(i) Shall develop and implement a procedure designed to assure itself that the operator or sponsor of such other education program or activity takes no action affecting any applicant, student, or employee of such recipient that these Title IX regulations would prohibit such recipient from taking; and


(ii) Shall not facilitate, require, permit, or consider such participation if such action occurs.


§ 54.405 Housing.

(a) Generally. A recipient shall not, on the basis of sex, apply different rules or regulations, impose different fees or requirements, or offer different services or benefits related to housing, except as provided in this section (including housing provided only to married students).


(b) Housing provided by recipient. (1) A recipient may provide separate housing on the basis of sex.


(2) Housing provided by a recipient to students of one sex, when compared to that provided to students of the other sex, shall be as a whole:


(i) Proportionate in quantity to the number of students of that sex applying for such housing; and


(ii) Comparable in quality and cost to the student.


(c) Other housing. (1) A recipient shall not, on the basis of sex, administer different policies or practices concerning occupancy by its students of housing other than that provided by such recipient.


(2)(i) A recipient which, through solicitation, listing, approval of housing, or otherwise, assists any agency, organization, or person in making housing available to any of its students, shall take such reasonable action as may be necessary to assure itself that such housing as is provided to students of one sex, when compared to that provided to students of the other sex, is as a whole:


(A) Proportionate in quantity; and


(B) Comparable in quality and cost to the student.


(ii) A recipient may render such assistance to any agency, organization, or person that provides all or part of such housing to students of only one sex.


§ 54.410 Comparable facilities.

A recipient may provide separate toilet, locker room, and shower facilities on the basis of sex, but such facilities provided for students of one sex shall be comparable to such facilities provided for students of the other sex.


§ 54.415 Access to course offerings.

(a) A recipient shall not provide any course or otherwise carry out any of its education program or activity separately on the basis of sex, or require or refuse participation therein by any of its students on such basis, including health, physical education, industrial, business, vocational, technical, home economics, music, and adult education courses.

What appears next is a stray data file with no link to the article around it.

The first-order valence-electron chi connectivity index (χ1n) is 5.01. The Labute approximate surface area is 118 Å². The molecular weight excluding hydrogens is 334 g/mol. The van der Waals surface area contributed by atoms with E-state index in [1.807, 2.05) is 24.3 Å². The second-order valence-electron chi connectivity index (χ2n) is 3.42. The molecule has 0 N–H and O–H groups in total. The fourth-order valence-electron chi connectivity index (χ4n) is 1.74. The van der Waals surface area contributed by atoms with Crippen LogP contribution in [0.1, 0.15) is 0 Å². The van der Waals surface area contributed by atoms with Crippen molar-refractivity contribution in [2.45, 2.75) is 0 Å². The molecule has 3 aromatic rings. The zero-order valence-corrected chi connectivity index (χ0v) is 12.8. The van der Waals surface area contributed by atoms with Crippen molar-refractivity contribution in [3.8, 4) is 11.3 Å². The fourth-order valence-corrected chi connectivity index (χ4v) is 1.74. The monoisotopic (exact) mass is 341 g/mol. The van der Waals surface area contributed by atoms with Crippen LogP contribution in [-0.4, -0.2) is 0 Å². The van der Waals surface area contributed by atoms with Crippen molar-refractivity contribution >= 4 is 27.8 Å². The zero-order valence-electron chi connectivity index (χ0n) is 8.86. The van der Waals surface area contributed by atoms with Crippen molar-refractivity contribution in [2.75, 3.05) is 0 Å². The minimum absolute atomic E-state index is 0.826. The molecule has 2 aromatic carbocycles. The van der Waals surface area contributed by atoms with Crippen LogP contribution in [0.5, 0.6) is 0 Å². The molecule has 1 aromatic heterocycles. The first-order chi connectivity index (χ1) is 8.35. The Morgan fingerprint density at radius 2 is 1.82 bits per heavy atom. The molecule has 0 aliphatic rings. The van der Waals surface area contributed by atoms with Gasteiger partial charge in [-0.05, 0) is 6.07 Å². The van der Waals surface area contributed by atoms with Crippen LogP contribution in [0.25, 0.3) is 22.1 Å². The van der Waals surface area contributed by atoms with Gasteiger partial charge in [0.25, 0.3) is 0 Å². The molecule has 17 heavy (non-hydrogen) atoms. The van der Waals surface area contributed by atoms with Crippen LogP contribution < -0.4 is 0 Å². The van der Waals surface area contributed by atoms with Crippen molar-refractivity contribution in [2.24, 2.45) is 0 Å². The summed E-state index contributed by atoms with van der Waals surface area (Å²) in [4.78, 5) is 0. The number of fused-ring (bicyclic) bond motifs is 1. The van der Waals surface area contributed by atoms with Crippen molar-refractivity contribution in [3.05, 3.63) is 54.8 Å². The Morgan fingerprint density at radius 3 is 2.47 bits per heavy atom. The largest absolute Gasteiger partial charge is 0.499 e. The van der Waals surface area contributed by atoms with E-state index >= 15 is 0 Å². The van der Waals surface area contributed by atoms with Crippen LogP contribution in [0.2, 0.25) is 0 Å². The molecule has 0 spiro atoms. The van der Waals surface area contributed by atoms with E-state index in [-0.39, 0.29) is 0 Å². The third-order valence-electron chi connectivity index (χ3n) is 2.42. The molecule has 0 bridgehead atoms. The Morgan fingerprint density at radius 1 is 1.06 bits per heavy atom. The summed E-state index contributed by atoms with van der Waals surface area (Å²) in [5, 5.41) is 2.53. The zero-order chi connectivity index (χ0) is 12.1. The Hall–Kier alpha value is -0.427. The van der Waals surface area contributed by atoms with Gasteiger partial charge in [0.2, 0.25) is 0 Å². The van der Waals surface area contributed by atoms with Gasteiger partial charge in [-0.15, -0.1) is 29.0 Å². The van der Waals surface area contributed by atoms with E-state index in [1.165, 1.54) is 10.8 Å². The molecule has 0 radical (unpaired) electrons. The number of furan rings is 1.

(b)(1) With respect to classes and activities in physical education at the elementary school level, the recipient shall comply fully with this section as expeditiously as possible but in no event later than one year from September 29, 2000. With respect to physical education classes and activities at the secondary and post-secondary levels, the recipient shall comply fully with this section as expeditiously as possible but in no event later than three years from September 29, 2000.


(2) This section does not prohibit grouping of students in physical education classes and activities by ability as assessed by objective standards of individual performance developed and applied without regard to sex.


(3) This section does not prohibit separation of students by sex within physical education classes or activities during participation in wrestling, boxing, rugby, ice hockey, football, basketball, and other sports the purpose or major activity of which involves bodily contact.


(4) Where use of a single standard of measuring skill or progress in a physical education class has an adverse effect on members of one sex, the recipient shall use appropriate standards that do not have such effect.


(5) Portions of classes in elementary and secondary schools, or portions of education programs or activities, that deal exclusively with human sexuality may be conducted in separate sessions for boys and girls.


(6) Recipients may make requirements based on vocal range or quality that may result in a chorus or choruses of one or predominantly one sex.


§ 54.420 Access to schools operated by LEAs.

A recipient that is a local educational agency shall not, on the basis of sex, exclude any person from admission to:


(a) Any institution of vocational education operated by such recipient; or


(b) Any other school or educational unit operated by such recipient, unless such recipient otherwise makes available to such person, pursuant to the same policies and criteria of admission, courses, services, and facilities comparable to each course, service, and facility offered in or through such schools.


§ 54.425 Counseling and use of appraisal and counseling materials.

(a) Counseling. A recipient shall not discriminate against any person on the basis of sex in the counseling or guidance of students or applicants for admission.